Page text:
Following a terrorist attack, hotels in a city, country or even region may experience difficult trading conditions. Hotel operators may well struggle to meet their performance tests. Whether this will trigger performance termination will depend on how the force majeure clause is drafted.
Equally there may be hotel operators who continue to miss performance targets well after recovery. From an owner's perspective, it will be important that such an operator is not able to use a force majeure clause to excuse poor performance. From an operator's perspective, it is critical that it does not fail the performance test for reasons unrelated to its performance and that are not within its control.
Force majeure provisions might be used by either owner or operator and drafting need not favour one or the other. It is, however, important to ensure that there is complete clarity on what is included and when it will apply.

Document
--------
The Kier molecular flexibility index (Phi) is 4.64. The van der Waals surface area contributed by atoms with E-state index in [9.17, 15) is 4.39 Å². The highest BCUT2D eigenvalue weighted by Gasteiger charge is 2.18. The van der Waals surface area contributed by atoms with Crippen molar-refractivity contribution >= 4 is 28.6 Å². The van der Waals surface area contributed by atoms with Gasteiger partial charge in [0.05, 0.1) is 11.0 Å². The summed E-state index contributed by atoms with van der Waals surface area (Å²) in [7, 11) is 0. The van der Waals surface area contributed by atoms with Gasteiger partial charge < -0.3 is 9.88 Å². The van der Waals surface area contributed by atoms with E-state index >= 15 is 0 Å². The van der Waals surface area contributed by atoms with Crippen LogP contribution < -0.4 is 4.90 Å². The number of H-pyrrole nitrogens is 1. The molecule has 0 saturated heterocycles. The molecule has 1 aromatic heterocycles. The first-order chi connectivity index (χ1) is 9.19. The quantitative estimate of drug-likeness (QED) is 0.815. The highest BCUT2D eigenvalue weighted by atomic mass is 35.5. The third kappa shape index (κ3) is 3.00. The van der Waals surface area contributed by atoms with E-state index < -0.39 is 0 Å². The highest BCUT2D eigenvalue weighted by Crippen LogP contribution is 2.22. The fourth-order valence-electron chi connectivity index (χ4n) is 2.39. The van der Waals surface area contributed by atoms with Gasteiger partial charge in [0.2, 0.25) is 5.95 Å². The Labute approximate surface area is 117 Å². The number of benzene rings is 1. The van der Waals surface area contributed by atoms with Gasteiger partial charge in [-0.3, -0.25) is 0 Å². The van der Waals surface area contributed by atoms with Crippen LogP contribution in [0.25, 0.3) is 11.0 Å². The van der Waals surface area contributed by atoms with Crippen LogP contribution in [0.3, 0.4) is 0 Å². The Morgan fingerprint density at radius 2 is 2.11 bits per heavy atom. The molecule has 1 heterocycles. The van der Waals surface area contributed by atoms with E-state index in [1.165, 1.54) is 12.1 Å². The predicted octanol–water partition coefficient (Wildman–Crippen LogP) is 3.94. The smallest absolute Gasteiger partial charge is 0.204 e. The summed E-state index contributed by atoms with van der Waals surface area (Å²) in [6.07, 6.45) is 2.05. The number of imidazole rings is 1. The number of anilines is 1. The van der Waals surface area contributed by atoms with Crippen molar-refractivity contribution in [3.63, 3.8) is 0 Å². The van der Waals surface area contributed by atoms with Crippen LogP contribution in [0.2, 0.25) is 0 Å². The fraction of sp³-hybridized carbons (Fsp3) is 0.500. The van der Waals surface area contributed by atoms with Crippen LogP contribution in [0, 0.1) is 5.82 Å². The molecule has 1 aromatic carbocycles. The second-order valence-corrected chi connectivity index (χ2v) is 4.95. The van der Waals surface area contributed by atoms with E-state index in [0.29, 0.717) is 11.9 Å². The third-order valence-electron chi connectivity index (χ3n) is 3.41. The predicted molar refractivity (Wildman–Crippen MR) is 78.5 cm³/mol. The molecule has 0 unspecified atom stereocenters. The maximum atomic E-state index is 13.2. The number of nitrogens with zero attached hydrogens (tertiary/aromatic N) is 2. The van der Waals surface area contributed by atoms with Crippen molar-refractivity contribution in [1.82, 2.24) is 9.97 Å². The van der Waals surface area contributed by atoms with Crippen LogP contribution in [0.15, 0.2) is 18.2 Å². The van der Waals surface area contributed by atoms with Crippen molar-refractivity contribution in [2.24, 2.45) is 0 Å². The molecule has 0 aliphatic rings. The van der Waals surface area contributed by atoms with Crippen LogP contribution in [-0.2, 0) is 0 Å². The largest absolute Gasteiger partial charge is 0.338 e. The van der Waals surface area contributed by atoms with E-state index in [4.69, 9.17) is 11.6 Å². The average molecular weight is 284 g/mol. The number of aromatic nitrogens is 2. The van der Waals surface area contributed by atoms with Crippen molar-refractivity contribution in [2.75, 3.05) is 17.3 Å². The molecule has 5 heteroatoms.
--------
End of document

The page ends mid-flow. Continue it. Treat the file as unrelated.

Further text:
Liability towards guests
Hotel guests who are victims of terrorist attacks may bring claims of negligence against hotels which have suffered such attacks but, who is responsible for such claims, particularly where there is a gap in insurance coverage?
Hotel ownership will always involve the assumption of risk in relation to large personal injury claims. This liability may be direct. The operator will usually insist that the owner indemnifies them for most, if not all, risks.
Given the extent of possible claims, owners are advised to ensure they negotiate indemnity clauses so that these are fairly balanced with reasonable carve-outs of the indemnity they give operators and ideally with some form of reciprocal indemnity from the operator to the owner. Indemnities in relation to the negligence of the general manager and other key staff are particularly worth arguing for (although these are usually capped).